Every time one of Heidi Hendrix’s four kids has a health issue, she has to work out an agonizing equation.
“A lot of times I have to decide, is it really important enough for us to see a doctor?” Hendrix said. “Because for us, it sometimes comes down to, ‘Do I spend $200 for him to see a foot doctor or do I use that $200 to buy groceries?’ ”
Hendrix is a stay-at-home mom in Independence. Her husband is a plumber and the family has health insurance through him. It’s a union job, so the insurance is actually pretty good, she said. But with a $5,000 deductible, the family has had medical bills that it just can’t pay all at once and has had medical providers turn them over to collections agencies.
The Hendrix family is far from alone. A county-by-county study published this month by the nonprofit Urban Institute found that in some parts of the Kansas City area, almost one in three households has medical debt in collections.
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In Jackson County, it’s 29 percent. In Wyandotte County, it’s 31 percent, the highest in the metro area.
That’s thousands of families like the Hendrixes that have to make tough decisions and entire communities with credit scores decimated by illness or injury.
“For our folks it could be the difference in whether or not they’re able to get a car, an apartment or a loan for a new home,” said Jerry Jones, the executive director of the Community Health Council of Wyandotte County. “This medical debt could present barriers to advancing in life.”
The persistence of medical debt is something lawmakers will have to address after they’ve finished haggling over the Affordable Care Act — the 2010 health insurance law commonly called Obamacare that Democrats want to shore up and most Republicans want to repeal.
More Americans are insured since the law passed and there’s some evidence that the law reduced bankruptcies due to catastrophic medical costs.
But for most Kansas City residents, it’s relatively routine medical bills that put them in collections, not five-figure debts for things like surgeries or extended hospitalizations.
The Urban Institute’s study found that the median medical debt in collections was $731 for Jackson County residents and $690 for Wyandotte County residents.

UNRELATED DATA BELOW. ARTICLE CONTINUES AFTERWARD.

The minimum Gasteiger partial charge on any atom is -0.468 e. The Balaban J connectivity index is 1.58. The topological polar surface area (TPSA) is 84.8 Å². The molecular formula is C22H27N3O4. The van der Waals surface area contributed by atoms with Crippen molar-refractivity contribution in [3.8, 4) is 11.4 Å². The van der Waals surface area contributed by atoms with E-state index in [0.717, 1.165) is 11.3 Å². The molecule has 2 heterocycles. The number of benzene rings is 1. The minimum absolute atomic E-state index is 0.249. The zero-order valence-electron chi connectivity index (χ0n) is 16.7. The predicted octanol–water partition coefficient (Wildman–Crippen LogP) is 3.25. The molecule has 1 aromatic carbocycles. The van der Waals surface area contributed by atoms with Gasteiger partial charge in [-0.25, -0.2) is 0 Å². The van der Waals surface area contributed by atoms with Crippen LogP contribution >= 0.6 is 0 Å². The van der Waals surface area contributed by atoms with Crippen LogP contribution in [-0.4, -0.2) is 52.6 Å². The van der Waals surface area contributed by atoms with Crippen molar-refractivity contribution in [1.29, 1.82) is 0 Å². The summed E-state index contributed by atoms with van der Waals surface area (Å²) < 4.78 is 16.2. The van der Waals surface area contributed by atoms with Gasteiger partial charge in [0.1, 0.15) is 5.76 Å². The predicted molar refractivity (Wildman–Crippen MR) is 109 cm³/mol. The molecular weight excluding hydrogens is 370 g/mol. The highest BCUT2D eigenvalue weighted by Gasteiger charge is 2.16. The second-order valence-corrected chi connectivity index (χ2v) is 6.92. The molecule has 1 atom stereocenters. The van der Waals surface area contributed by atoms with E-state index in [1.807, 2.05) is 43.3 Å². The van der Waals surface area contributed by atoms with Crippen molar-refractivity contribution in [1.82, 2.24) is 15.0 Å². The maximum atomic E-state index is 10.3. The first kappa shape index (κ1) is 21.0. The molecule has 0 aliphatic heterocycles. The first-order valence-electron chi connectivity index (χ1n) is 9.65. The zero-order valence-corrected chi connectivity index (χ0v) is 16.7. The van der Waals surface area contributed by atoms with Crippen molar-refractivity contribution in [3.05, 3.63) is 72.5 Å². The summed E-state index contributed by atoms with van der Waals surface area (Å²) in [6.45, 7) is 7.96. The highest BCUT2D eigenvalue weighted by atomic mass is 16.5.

That’s in line with a national Kaiser Health Tracking poll published in March, in which 45 percent of respondents said they would struggle to pay a surprise medical bill if it was more than $500, and would have to either put it on a credit card, borrow money to pay it or not be able to pay it at all.
The Urban Institute based its study on a random sample of unidentified, consumer-level 2016 records from a major credit bureau and the U.S. Census Bureau’s American Community Survey.
Wyandotte County’s rate of medical debt was the highest in Kansas, just ahead of Seward County and Stevens County in the southwest corner of the state. In neighboring Johnson County, it was 14 percent.
In Missouri the highest rates were in the southeastern part of the state, led by Pemiscot County at 47 percent. Bates County led the western half of the state at 30 percent, while Cass County (25 percent), Clay County (17 percent) and Platte County (16 percent) were all lower than Jackson County.
Caroline Ratcliffe, one of the Urban Institute’s researchers, said she and her colleagues have found that the amount of other types of debt in collections is declining as the economy recovers from the Great Recession. But the level of medical debt is not. It’s stable.
“Delinquent medical debt is pervasive and really threads through all communities,” Ratcliffe said.
Ratcliffe said the reason may rest in the rising deductibles that families have to pay each year before their health coverage even kicks in.
An analysis by the Peterson Center on Healthcare and the Kaiser Family Foundation found that the average deductible for an individual with employer-based health insurance rose from $303 to $1,505 between 2006 and 2017. In most plans, it’s much higher for families.
The analysts noted that as average deductibles have risen, wages have not kept pace, increasing the percentage of income families spend on out-of-pocket medical care.
For families like the Hendrixes, in which all four kids have asthma, it’s almost impossible to avoid paying out that entire deductible every year.
“For normal people, a little cold won’t send them to the hospital,” Hendrix said. “But for us, if somebody can’t catch their breath or it’s affecting breathing, we’re at the hospital no matter what.”
Jones said hospitals should work with patients on no-interest payment plans or be willing to write off some costs. Nonprofit hospitals are required to offer some free or reduced-price charity care in exchange for their tax-exempt status, but a University of Michigan study found that more than half haven’t been notifying patients they might be eligible for it before trying to collect unpaid bills.
“My hope would be they’re not really aggressively seeking payment without first considering what their charity care policy might be,” Jones said. “I am always interested in knowing, ‘How much do patients know about charity care prior to seeking services?’”
Hendrix said some hospitals and clinics have been willing to work with her on payments, but others have taken a hard line and sent them to collections.
They would also like to move, but they can’t get a home loan until they pay off the medical debt, repair their credit and get the collections agencies off their backs.
“It’s pretty much constant nagging,” Hendrix said. “I’ve also learned a lot in the past 15 years. ... If you tell them you’re going to pay and then you don’t pay, they come after you even harder and it affects your credit even more.”